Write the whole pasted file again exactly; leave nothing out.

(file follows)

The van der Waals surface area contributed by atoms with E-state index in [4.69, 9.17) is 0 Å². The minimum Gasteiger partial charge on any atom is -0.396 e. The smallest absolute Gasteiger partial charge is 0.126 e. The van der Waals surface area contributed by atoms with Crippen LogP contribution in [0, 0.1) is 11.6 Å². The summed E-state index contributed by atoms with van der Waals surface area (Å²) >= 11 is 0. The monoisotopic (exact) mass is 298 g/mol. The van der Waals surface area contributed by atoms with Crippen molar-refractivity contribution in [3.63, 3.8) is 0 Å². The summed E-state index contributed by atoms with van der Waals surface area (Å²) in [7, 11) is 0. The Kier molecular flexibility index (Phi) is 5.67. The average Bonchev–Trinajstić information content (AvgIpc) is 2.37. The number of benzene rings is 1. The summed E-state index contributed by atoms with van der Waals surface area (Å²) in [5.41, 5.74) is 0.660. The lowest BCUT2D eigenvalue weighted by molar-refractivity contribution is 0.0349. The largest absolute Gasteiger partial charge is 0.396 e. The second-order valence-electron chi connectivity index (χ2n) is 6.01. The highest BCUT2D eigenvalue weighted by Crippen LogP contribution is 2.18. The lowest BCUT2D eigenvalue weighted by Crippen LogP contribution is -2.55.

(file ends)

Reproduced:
The van der Waals surface area contributed by atoms with E-state index in [4.69, 9.17) is 0 Å². The minimum Gasteiger partial charge on any atom is -0.396 e. The smallest absolute Gasteiger partial charge is 0.126 e. The van der Waals surface area contributed by atoms with Crippen LogP contribution in [0, 0.1) is 11.6 Å². The summed E-state index contributed by atoms with van der Waals surface area (Å²) >= 11 is 0. The monoisotopic (exact) mass is 298 g/mol. The van der Waals surface area contributed by atoms with Crippen molar-refractivity contribution in [3.63, 3.8) is 0 Å². The summed E-state index contributed by atoms with van der Waals surface area (Å²) in [7, 11) is 0. The Kier molecular flexibility index (Phi) is 5.67. The average Bonchev–Trinajstić information content (AvgIpc) is 2.37. The number of benzene rings is 1. The summed E-state index contributed by atoms with van der Waals surface area (Å²) in [5.41, 5.74) is 0.660. The lowest BCUT2D eigenvalue weighted by molar-refractivity contribution is 0.0349. The largest absolute Gasteiger partial charge is 0.396 e. The second-order valence-electron chi connectivity index (χ2n) is 6.01. The highest BCUT2D eigenvalue weighted by Crippen LogP contribution is 2.18. The lowest BCUT2D eigenvalue weighted by Crippen LogP contribution is -2.55.